Session Management

Session Management

The Symfony HttpFoundation component has a very powerful and flexible session subsystem which is designed to provide session management through a simple object-oriented interface using a variety of session storage drivers.

Sessions are used via the simple Session implementation of SessionInterface interface.

Caution

Make sure your PHP session isn't already started before using the Session class. If you have a legacy session system that starts your session, see Legacy Sessions.

Quick example:

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use Symfony\Component\HttpFoundation\Session\Session;

$session = new Session();
$session->start();

// set and get session attributes
$session->set('name', 'Drak');
$session->get('name');

// set flash messages
$session->getFlashBag()->add('notice', 'Profile updated');

// retrieve messages
foreach ($session->getFlashBag()->get('notice', array()) as $message) {
    echo '<div class="flash-notice">'.$message.'</div>';
}

Note

Symfony sessions are designed to replace several native PHP functions. Applications should avoid using session_start(), session_regenerate_id(), session_id(), session_name(), and session_destroy() and instead use the APIs in the following section.

Note

While it is recommended to explicitly start a session, a sessions will actually start on demand, that is, if any session request is made to read/write session data.

Caution

Symfony sessions are incompatible with php.ini directive session.auto_start = 1 This directive should be turned off in php.ini, in the webserver directives or in .htaccess.

Session API

The Session class implements SessionInterface.

The Session has a simple API as follows divided into a couple of groups.

Session workflow

  • start(): Starts the session - do not use session_start();
  • migrate(): Regenerates the session ID - do not use session_regenerate_id(). This method can optionally change the lifetime of the new cookie that will be emitted by calling this method;
  • invalidate(): Clears all session data and regenerates session ID. Do not use session_destroy();
  • getId(): Gets the session ID. Do not use session_id();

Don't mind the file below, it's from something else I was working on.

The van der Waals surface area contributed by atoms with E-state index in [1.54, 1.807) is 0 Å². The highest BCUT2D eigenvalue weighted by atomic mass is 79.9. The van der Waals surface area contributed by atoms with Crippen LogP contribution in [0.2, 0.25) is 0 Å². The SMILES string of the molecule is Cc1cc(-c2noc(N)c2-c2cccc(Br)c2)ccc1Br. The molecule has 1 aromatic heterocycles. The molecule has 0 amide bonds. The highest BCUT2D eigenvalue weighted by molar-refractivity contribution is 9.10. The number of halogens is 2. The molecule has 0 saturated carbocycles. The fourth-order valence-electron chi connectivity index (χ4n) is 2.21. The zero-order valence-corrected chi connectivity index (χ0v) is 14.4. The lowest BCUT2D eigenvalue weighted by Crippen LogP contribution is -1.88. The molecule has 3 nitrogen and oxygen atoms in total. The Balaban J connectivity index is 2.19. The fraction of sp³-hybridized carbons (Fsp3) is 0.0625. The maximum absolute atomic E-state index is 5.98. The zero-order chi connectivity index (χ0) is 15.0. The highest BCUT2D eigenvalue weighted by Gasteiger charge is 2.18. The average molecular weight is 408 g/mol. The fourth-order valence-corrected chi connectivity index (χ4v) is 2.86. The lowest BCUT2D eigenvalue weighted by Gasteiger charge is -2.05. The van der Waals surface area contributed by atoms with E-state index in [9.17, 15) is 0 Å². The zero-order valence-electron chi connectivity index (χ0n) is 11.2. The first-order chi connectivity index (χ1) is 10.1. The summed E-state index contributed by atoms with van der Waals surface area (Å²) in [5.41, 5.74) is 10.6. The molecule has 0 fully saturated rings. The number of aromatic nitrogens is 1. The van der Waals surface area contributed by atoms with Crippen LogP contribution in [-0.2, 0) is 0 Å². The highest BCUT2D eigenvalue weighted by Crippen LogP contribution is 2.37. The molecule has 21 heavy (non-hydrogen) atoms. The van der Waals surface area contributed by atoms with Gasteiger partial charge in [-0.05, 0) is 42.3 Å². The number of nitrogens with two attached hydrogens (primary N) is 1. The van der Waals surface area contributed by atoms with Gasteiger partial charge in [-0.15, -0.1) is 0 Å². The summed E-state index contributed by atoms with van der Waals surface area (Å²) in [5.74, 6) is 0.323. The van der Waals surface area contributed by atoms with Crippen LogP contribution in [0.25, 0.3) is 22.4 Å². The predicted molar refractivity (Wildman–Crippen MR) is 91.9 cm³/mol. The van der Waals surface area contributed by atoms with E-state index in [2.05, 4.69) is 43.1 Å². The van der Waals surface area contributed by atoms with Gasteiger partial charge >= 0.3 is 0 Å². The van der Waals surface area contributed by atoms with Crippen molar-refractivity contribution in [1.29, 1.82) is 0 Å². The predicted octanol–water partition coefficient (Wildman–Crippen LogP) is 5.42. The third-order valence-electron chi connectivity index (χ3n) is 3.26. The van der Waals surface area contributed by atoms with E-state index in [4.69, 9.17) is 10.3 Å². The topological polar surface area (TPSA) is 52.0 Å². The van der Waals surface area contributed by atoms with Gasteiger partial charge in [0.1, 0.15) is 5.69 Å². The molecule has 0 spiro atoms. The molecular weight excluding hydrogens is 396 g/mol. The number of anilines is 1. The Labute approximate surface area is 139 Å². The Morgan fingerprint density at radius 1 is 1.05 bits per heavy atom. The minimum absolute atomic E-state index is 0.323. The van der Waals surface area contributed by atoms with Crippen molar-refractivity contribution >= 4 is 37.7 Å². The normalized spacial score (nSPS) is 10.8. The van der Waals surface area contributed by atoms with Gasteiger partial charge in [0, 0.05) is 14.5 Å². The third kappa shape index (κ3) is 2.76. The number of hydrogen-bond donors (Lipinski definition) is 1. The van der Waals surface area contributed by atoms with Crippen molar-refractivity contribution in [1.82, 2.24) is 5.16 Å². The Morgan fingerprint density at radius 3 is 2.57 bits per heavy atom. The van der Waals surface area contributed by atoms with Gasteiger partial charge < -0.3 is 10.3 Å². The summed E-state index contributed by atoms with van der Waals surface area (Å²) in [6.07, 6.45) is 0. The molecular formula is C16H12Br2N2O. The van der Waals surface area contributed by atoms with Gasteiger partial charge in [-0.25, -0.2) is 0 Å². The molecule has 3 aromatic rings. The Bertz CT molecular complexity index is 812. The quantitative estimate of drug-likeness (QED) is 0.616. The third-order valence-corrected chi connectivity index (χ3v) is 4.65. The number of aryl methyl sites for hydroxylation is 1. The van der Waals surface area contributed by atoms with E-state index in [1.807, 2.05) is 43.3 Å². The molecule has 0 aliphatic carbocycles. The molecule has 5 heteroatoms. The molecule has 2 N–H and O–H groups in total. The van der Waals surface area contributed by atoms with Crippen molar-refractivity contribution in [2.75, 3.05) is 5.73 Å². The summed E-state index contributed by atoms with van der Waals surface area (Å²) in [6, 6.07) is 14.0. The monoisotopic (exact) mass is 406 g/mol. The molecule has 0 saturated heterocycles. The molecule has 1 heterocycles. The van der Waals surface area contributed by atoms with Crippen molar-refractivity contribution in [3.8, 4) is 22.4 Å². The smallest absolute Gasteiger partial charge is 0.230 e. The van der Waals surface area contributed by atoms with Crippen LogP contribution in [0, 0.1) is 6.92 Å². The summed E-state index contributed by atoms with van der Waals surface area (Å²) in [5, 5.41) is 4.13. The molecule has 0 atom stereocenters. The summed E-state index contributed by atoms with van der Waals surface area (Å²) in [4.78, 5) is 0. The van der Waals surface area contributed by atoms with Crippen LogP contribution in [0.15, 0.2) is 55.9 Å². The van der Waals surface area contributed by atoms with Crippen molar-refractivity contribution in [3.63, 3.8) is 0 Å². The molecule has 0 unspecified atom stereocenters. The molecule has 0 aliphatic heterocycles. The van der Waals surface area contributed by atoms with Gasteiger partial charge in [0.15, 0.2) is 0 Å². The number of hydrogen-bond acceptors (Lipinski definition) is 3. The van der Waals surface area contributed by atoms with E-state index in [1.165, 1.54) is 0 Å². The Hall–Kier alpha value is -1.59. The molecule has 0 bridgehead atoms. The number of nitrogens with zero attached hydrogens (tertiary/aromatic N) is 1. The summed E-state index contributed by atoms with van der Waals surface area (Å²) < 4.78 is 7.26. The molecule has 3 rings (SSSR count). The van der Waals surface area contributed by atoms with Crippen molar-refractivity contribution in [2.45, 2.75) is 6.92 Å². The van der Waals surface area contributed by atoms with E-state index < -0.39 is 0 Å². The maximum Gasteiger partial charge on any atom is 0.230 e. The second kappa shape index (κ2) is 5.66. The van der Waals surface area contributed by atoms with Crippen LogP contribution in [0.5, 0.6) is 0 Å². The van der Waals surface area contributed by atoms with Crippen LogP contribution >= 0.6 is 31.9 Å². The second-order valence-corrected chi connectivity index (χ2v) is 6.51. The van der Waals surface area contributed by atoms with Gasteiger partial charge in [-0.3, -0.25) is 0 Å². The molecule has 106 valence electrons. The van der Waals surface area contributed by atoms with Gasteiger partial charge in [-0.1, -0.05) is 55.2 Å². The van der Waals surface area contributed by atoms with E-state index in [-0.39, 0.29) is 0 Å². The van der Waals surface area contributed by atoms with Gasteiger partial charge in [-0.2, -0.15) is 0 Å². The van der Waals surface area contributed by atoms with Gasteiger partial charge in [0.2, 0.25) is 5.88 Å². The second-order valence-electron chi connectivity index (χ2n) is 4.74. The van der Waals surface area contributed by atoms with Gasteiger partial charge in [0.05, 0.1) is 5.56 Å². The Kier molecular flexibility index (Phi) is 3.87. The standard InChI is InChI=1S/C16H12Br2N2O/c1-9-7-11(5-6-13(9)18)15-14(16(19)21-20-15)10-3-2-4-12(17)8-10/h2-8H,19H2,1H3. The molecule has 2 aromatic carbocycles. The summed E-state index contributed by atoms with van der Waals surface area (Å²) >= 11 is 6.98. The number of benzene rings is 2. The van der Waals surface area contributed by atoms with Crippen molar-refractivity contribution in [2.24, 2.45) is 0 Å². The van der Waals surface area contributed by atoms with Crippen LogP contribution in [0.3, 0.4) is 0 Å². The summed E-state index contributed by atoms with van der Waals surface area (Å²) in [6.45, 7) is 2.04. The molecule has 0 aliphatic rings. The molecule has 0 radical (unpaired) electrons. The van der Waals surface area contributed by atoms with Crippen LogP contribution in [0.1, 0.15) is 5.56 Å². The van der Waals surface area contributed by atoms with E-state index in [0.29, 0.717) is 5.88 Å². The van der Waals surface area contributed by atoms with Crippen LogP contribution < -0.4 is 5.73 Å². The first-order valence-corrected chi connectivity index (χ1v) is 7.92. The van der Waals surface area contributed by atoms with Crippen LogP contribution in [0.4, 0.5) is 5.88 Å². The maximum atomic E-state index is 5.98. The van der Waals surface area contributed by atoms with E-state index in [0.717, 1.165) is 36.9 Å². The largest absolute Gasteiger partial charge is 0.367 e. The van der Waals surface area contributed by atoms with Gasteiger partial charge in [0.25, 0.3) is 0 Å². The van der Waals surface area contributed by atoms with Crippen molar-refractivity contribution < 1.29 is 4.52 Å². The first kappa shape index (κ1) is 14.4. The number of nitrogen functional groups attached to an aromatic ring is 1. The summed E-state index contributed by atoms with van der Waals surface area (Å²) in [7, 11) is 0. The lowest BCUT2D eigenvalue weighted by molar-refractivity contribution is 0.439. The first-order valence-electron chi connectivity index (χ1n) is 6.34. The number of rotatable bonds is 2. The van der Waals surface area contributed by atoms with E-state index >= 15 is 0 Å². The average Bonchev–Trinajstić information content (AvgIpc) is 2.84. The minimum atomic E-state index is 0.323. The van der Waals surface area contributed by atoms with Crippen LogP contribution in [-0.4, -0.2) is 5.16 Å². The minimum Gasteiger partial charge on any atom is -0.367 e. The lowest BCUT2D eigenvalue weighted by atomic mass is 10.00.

• setId(): Sets the session ID. Do not use session_id();
  • getName(): Gets the session name. Do not use session_name();
  • setName(): Sets the session name. Do not use session_name().

Session attributes

  • set(): Sets an attribute by key;
  • get(): Gets an attribute by key;
  • all(): Gets all attributes as an array of key => value;
  • has(): Returns true if the attribute exists;
  • replace(): Sets multiple attributes at once: takes a keyed array and sets each key => value pair;
  • remove(): Deletes an attribute by key;
  • clear(): Clear all attributes.

The attributes are stored internally in a "Bag", a PHP object that acts like an array. A few methods exist for "Bag" management:

Session metadata

Session Data Management

PHP's session management requires the use of the $_SESSION super-global, however, this interferes somewhat with code testability and encapsulation in an OOP paradigm. To help overcome this, Symfony uses session bags linked to the session to encapsulate a specific dataset of attributes or flash messages.

This approach also mitigates namespace pollution within the $_SESSION super-global because each bag stores all its data under a unique namespace. This allows Symfony to peacefully co-exist with other applications or libraries that might use the $_SESSION super-global and all data remains completely compatible with Symfony's session management.

Symfony provides two kinds of storage bags, with two separate implementations. Everything is written against interfaces so you may extend or create your own bag types if necessary.

SessionBagInterface has the following API which is intended mainly for internal purposes:

  • getStorageKey(): Returns the key which the bag will ultimately store its array under in $_SESSION. Generally this value can be left at its default and is for internal use.
  • initialize(): This is called internally by Symfony session storage classes to link bag data to the session.
  • getName(): Returns the name of the session bag.

Attributes

The purpose of the bags implementing the AttributeBagInterface is to handle session attribute storage. This might include things like user ID, and remember me login settings or other user based state information.

Any plain key-value storage system is limited in the extent to which complex data can be stored since each key must be unique. You can achieve namespacing by introducing a naming convention to the keys so different parts of your application could operate without clashing. For example, module1.foo and module2.foo. However, sometimes this is not very practical when the attributes data is an array, for example a set of tokens. In this case, managing the array becomes a burden because you have to retrieve the array then process it and store it again: